The US is the largest and deepest capital market in the world with huge pools of capital, depth of investors and understanding of businesses particularly those related to technology and also hosts the most prestigious markets in the world. Listing in the US is therefore attractive and a desirable objective for many companies. Most of the largest, most successful and long lasting businesses, which are household names—be it Sony, Toyota, Samsung from Asia or HDFC Bank, MakeMyTrip.com, Infosys, Wipro etc from around the world—have listed in the US for these reasons.
Here are the challenges in getting listed in the US:
1. It is a rule based market so it’s very important that your organisation starts understanding the rules and adhering to rules as a culture. Written word is important and crucial. So everything needs to be documented and clear. You cannot get away by saying we assumed this was understood. When in doubt, please document.
2. The market is unforgiving of attempts to manage results or delay news and being open. So be prepared to share and share fast, especially negative news. Also engage with investors who will advise you on strategy, board composition, CEO investment and push you to make choices on these.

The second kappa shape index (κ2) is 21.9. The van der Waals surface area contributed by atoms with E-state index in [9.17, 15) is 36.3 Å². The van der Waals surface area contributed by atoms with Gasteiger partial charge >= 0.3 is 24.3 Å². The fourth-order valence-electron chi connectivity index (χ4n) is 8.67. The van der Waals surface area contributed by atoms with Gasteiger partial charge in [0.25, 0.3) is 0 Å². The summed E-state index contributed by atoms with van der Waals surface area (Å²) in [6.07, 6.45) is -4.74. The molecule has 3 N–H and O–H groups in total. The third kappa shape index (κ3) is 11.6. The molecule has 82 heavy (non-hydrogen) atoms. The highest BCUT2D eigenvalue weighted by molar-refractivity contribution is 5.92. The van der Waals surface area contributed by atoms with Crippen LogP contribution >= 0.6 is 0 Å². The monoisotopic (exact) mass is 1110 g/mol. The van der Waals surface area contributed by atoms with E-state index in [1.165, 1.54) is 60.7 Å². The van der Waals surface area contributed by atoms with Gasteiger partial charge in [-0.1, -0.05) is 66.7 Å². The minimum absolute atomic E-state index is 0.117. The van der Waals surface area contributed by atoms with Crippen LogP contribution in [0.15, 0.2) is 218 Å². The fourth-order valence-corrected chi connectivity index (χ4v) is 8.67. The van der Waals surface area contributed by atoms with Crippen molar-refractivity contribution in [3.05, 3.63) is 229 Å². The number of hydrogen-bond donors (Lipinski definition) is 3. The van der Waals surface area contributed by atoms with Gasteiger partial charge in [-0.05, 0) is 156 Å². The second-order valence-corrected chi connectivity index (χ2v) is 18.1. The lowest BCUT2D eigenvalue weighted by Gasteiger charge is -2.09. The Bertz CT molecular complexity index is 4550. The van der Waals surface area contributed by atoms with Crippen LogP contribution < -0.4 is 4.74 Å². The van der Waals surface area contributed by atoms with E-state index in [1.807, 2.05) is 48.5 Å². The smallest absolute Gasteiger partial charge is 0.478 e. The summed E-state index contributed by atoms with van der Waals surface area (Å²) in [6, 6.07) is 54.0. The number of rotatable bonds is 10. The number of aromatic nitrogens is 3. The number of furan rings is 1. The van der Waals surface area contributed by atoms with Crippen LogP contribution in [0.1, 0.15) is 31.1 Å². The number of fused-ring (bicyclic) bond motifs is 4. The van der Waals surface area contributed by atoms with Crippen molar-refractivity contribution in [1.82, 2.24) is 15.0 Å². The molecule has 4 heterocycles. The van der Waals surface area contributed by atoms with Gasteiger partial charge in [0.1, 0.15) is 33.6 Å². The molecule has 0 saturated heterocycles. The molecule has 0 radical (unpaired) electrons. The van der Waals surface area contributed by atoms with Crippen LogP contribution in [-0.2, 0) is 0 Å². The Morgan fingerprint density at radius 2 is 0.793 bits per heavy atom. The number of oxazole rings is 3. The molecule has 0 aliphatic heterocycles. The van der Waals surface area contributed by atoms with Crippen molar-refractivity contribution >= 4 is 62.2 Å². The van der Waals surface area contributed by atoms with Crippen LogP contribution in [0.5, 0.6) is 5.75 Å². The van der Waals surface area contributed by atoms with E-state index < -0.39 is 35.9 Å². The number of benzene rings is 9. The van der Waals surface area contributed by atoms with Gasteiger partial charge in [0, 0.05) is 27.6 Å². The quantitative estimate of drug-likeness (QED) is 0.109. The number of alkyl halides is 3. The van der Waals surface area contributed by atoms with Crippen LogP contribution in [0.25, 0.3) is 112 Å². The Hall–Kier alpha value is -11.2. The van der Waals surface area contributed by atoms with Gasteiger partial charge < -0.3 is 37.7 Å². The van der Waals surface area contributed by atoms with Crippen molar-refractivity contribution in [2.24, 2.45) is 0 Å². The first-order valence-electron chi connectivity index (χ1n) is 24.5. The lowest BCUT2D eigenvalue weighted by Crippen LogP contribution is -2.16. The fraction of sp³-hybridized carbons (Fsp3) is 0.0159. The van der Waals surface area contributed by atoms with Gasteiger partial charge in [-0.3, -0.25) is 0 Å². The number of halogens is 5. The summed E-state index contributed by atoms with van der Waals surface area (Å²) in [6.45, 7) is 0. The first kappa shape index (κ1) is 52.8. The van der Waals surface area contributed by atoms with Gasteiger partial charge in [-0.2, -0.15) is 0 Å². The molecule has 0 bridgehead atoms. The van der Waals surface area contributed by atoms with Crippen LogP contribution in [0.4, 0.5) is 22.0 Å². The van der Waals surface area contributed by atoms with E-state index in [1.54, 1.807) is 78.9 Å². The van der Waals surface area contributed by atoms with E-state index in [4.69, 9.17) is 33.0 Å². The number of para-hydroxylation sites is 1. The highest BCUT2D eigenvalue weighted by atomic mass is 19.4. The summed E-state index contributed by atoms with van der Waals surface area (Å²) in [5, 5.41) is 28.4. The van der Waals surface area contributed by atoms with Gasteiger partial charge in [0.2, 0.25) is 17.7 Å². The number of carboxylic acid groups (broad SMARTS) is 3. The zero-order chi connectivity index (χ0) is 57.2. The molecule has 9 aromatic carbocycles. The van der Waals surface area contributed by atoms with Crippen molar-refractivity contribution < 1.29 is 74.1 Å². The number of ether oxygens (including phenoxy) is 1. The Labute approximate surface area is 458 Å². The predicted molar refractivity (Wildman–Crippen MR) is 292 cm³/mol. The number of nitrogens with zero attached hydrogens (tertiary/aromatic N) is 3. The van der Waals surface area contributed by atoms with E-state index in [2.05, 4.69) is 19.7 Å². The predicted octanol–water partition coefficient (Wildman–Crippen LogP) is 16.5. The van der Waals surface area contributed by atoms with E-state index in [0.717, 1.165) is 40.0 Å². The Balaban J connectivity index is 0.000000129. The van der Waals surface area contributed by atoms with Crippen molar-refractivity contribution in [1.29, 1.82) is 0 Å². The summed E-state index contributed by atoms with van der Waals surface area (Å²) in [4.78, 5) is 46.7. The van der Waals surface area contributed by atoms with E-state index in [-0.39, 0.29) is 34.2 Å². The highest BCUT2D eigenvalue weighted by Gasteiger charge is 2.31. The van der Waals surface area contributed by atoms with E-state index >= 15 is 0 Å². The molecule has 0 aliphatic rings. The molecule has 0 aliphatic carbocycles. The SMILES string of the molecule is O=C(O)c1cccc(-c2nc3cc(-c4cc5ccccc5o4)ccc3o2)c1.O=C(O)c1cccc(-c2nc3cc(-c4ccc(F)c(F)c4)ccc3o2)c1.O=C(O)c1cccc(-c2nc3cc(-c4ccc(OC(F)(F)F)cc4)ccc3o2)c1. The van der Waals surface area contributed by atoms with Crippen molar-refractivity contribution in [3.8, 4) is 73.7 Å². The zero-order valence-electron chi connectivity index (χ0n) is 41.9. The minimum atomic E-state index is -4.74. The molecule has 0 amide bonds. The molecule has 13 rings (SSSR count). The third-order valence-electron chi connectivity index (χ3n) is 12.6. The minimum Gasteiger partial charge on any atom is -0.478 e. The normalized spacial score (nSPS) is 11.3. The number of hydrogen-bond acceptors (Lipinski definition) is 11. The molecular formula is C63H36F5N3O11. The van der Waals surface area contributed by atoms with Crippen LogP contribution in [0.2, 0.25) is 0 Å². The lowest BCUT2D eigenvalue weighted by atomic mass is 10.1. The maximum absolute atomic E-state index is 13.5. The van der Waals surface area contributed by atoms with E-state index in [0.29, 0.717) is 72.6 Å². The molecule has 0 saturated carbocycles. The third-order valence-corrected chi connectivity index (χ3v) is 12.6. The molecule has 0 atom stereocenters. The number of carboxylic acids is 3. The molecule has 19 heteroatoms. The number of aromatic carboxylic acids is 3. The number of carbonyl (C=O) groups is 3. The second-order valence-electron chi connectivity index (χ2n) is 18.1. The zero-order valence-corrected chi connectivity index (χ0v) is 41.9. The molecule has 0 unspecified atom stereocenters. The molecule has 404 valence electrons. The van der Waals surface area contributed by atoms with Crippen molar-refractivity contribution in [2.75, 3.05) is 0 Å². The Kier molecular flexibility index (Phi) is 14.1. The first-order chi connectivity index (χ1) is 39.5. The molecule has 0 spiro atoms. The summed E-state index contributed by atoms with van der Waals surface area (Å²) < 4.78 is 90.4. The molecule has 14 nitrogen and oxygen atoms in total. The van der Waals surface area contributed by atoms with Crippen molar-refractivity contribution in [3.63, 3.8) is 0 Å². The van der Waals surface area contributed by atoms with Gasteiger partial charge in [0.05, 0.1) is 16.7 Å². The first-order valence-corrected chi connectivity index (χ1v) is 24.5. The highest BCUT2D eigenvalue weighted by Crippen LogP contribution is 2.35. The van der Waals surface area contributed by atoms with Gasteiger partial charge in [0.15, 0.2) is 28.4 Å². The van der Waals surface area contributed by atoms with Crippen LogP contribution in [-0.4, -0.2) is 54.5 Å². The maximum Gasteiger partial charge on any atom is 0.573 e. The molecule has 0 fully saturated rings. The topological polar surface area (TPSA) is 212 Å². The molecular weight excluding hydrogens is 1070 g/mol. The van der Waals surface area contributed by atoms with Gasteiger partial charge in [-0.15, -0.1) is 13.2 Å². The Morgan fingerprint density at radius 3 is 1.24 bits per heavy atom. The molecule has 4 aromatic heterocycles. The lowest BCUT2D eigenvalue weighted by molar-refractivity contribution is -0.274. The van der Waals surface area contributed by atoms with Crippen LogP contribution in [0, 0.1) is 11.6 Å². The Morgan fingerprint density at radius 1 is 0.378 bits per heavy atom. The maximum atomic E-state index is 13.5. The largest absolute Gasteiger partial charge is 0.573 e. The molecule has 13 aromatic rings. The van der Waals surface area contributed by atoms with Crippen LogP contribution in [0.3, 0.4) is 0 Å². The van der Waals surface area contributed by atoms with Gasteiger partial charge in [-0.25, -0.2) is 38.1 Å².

3. The regulators are sharp and expect timely action in terms of reports, disclosures and will punish immediately of any missteps.
4. Be prepared to engage with US lawyers actively and consult them on all key aspects. Engage good high quality firms which have SEC experience. Be prepared for significantly higher costs for maintaining listing in the form of fees to advisors.
5. Be prepared to do M&As and be the target of acquirers. Have an open mind.
6. Engage actively with the investor base and ensure that you are available to answer queries clearly and consistently. Remember and document what you say as they will challenge you if you change what you said earlier without a valid explanation. Engage a good quality PR firm.
7. Have a strong board and governance standards rather than just puttinga tick in the box. Be prepared for the board to guide you and in some cases direct you. The board may differ from your views privately and publicly (unlike Indian boards).
8. Ensure that your organisation is well prepared on SOX which means have strong controls, documentation and reviews on a regular basis.
9. Engage with quality firms to do audit, SOX reviews based on skills and experience of professionals.
10. Take advantage of the US markets ability to be innovative in terms of financial instruments, classes of shares and other structures.
(Harish HV is a Partner – India Leadership team, Grant Thornton India LLP.)